Memorandum by the United Nations Adviser, Bureau of Far Eastern Affairs (Bacon), to the Deputy Assistant Secretary of State for Far Eastern Affairs (Johnson)
- Madame Pandit and Chinese Communist Representation in the UN.
According to Beirut’s 1258, January 2,1 there is a report that Madame Pandit, during her tour of the Middle East, is urging support for Chinese Communist representation in the UN and is reportedly arguing that the Arab-Asian bloc would be able to exercise a veto power through the Chinese Communists.
- Madame Pandit’s support for seating the Chinese Communists would be consistent with India’s habitual position on this question in the UN and with Nehru’s recent plea before the Central Committee of the World Council of Churches for greater Western recognition of the Chinese Communists. Support at this time for Chinese Communist representation in the UN might be regarded by Nehru as a means of (a) improving India’s standing with Communist China through support of a policy known to be repugnant to this country and (b) covering India’s embarrassment at its rebuff on the Korean proposal by suggesting that the basic difficulty was in fact Western rejection of the Chinese Communists.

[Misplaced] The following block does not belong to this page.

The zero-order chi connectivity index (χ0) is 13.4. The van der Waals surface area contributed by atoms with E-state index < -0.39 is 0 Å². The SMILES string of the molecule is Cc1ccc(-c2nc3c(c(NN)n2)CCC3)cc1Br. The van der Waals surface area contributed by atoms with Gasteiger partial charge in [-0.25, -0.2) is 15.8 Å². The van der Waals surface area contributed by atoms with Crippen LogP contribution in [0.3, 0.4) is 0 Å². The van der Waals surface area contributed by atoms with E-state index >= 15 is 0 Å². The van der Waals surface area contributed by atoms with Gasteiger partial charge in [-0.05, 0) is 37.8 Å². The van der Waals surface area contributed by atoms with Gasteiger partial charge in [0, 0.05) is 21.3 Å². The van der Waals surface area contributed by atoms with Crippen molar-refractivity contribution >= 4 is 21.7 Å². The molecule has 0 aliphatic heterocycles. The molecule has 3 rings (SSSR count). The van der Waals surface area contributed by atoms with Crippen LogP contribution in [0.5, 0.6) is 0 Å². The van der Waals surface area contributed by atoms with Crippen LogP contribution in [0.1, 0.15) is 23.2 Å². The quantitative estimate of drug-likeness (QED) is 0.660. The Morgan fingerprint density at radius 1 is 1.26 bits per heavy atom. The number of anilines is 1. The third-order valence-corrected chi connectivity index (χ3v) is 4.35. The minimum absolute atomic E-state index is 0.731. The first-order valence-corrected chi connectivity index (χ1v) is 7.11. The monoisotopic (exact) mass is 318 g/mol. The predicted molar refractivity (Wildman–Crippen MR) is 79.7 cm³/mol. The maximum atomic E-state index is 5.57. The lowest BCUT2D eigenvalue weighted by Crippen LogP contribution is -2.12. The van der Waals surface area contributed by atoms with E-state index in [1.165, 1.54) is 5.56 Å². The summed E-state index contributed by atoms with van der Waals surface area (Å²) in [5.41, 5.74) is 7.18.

- Reference to the advantages of a Chinese Communist veto is somewhat obscure. On most questions of primary interest to the Arabs—colonialism, racial problems and economic development of underdeveloped countries—Arab positions coincide with Soviet positions so that a veto is already at hand. The one important exception is the Palestine question on which the Soviet position has wavered. At the recent GA, however, the USSR voted with the Arabs on the Palestine question—a move which Beirut has reported was a big surprise to the Arabs.
- It has often been assumed that India would seek a Charter amendment in 19552 to enable it to become a permanent member of the Security Council, possibly in place of China. India has also clearly sought to assume a position of leadership among the Arab-Asians. For India to be pushing Chinese Communist representation in the UN on the argument that the Chinese Communists would protect Arab interests would seem accordingly to be somewhat inconsistent with India’s previous positions. It will be interesting to see whether Madame Pandit does in fact advance this argument.
UNP is drafting a telegram to Beirut asking to be kept informed of developments and pointing out the fallacy in the argument that a Chinese Communist veto would be used in Arab interests.3